|Type||Type C 5HP|
|Body||Torpédo 3 places|
|Production||80 759 exemplaires (toutes versions)|
|Interior color||Simili cuir noir|
|Motor||4 Cylindres Carbu à soupapes latérales|
|Powerful||12 ch DIN|
|Gearboxe||Mécanique à 3 rapports non synchronisés|
|Dimensions||L : 3,20 l : 1,40m|
|Features||Bel état d’origine|
Citroën TYPE C 5HP
The Type C was the second model built by Citroën. It represented a new way of designing and selling cars. André Citroën drew his inspiration from the production methods used by Henry Ford to develop his new model. He met Ford in Detroit in 1912. Initially, he copied Ford’s production methods to manufacture munitions during the First World War. Then he used the factory and these new methods to develop the Type C. It was the first mass-produced car in Europe and was styled by Edmond Moyet, who had just designed the famous Amilcar CC. The first model was presented to the public at the Paris Show in November 1921 but was only produced from May 1922. The chassis were built at Levallois and the cars assembled in the factories at the Quai de Javel. The bodywork consisted of a wooden structure with metal sheets nailed to it. A single door on the right allowed access to the two front seats. The car was powered by an 856cc four-cylinder engine developing 12bhp. Its light weight of 540kg (1190lb) let it reach a top speed of 60kph (37mph). Its modest dimensions, with a length of 3.20m (126in) and width of 1.40m (55in), made it particularly manoeuvrable. André Citroën focused his marketing strategy on the popular aspect of the car. Thanks to the economies of scale achieved in its production, the car was priced 30% lower than its competitors. Its solid construction and fuel consumption of just 40mpg made it economical to use. A pioneering approach to the production of replacement parts reduced the cost of maintenance. Through his own company, André Citroën offered customers a system of loans allowing them to spread the cost of paying for their cars. He also made women customers a prime target. The car was simple to drive and practical to use. A starter and electric lights made it easier to operate. Advertising posters systematically showed a smiling woman driver testifying to the qualities of the Type C. Citroën was truly ahead of his time … He appointed 5000 agents around the world to sell the car and moved production to countries such as Spain, Italy and England to avoid high customs duties and keep the prices attractive. In 1923, the body was lengthened. In 1924, the ‘torpedo’ version could be fitted with a third, centrally-positioned rear seat. Because of its pointed tail, the Citroën was familiarly known as the ‘hen’s bottom’. Despite the large number of cars built, its low selling price meant the Type C was unprofitable. In 1926, production came to an end, to allow the company to invest in the design of its next model. The Type C left its mark on its period and on automotive history in general. It bore witness to a new era of distribution and gave André Citroën the avant-garde reputation which the company would always uphold. Of the 80,759 vehicles built (with passenger and utility bodies combined), it is thought that only about 2000 remain. This popular model has therefore become scarce and is worthy of interest.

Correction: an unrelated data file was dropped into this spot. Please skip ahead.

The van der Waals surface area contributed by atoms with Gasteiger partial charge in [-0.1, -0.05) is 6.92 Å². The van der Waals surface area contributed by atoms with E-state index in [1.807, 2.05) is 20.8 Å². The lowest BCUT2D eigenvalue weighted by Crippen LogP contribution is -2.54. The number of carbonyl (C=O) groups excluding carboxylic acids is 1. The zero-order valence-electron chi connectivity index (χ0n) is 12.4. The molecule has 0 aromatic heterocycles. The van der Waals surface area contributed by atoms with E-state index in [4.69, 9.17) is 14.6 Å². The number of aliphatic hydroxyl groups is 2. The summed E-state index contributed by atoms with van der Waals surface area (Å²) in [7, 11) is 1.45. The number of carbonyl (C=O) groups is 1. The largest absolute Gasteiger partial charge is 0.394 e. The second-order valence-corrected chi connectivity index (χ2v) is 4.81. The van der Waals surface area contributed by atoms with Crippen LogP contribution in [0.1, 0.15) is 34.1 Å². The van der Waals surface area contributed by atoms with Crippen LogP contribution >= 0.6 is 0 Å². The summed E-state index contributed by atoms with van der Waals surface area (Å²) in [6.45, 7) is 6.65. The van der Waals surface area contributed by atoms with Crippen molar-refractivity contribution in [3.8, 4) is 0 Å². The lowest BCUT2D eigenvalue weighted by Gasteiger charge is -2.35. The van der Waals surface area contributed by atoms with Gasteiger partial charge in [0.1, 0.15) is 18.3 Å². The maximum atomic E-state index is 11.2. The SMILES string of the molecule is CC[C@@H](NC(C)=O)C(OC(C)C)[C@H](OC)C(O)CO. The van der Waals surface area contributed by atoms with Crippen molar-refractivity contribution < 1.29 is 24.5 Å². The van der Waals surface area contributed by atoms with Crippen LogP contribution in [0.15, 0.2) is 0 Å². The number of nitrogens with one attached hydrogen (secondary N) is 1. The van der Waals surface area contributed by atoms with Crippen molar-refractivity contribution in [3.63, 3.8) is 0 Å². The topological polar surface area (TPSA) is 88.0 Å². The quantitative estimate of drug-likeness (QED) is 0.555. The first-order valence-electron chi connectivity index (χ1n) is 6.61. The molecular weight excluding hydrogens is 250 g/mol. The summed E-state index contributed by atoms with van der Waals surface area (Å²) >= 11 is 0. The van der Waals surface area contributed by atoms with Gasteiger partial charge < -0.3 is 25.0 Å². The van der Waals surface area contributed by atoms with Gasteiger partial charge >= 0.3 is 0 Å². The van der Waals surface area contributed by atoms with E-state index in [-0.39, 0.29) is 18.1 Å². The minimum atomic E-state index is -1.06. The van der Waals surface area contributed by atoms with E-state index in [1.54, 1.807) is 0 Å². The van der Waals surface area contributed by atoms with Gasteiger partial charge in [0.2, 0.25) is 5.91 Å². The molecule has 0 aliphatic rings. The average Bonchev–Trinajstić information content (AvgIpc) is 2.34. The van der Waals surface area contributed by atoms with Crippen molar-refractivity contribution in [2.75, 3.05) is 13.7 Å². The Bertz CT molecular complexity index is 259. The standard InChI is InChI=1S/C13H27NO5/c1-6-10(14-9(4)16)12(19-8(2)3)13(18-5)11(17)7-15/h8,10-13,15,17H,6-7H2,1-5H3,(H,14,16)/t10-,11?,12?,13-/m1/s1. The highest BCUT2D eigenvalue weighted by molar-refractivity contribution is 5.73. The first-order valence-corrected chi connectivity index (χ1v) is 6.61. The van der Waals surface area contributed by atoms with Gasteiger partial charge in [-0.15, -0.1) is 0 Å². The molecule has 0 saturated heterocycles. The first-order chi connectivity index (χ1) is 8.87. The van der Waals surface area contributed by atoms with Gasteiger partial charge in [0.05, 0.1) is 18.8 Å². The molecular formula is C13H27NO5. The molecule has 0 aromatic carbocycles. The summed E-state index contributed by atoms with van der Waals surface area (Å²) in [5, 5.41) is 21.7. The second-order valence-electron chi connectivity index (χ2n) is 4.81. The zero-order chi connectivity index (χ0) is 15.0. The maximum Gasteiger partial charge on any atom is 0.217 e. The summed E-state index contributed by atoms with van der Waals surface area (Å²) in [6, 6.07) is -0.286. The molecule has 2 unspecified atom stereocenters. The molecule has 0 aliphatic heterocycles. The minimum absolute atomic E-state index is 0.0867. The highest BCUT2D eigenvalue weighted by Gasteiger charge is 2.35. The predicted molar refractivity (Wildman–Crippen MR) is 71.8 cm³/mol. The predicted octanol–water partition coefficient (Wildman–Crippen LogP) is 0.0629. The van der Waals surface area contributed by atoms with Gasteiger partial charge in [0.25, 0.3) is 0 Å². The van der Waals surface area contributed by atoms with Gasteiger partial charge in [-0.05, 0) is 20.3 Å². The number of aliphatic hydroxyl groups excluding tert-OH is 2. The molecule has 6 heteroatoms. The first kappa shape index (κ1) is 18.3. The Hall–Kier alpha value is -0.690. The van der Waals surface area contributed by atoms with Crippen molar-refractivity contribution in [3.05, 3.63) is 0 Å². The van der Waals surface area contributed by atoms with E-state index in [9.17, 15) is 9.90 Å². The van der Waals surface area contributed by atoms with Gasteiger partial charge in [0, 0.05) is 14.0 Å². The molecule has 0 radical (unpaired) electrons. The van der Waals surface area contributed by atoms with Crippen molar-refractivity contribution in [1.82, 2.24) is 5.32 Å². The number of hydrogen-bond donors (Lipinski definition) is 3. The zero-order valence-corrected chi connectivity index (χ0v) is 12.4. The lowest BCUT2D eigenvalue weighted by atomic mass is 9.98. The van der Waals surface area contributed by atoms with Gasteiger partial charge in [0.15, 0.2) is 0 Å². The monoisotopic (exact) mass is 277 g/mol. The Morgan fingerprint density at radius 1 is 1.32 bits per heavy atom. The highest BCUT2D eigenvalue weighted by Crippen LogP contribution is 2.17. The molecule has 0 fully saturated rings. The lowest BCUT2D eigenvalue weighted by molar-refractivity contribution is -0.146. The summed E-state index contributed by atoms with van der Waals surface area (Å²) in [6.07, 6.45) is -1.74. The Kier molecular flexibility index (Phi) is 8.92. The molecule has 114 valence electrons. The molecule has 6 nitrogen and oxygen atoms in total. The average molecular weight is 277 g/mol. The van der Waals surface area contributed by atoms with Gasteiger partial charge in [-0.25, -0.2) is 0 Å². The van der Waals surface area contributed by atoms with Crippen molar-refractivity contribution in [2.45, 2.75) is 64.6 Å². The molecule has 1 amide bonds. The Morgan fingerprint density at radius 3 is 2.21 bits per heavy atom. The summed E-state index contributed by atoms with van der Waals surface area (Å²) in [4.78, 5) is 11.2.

The model presented here
The model presented here dates from 1924. It is a three-seat ‘torpedo’ model. Access to the third seat is through a gap between the two front seats. The car has not been used for some years. A proper restoration has already been carried out. The colours used for the bodywork and interior were respected. Its overall condition is highly satisfactory. The car runs and has a nice appearance. It just needs its future owner to devote a little attention to it and get it back on the road. It is a true collector’s item and its authenticity will delight lovers of iconic cars from the beginning of the last century.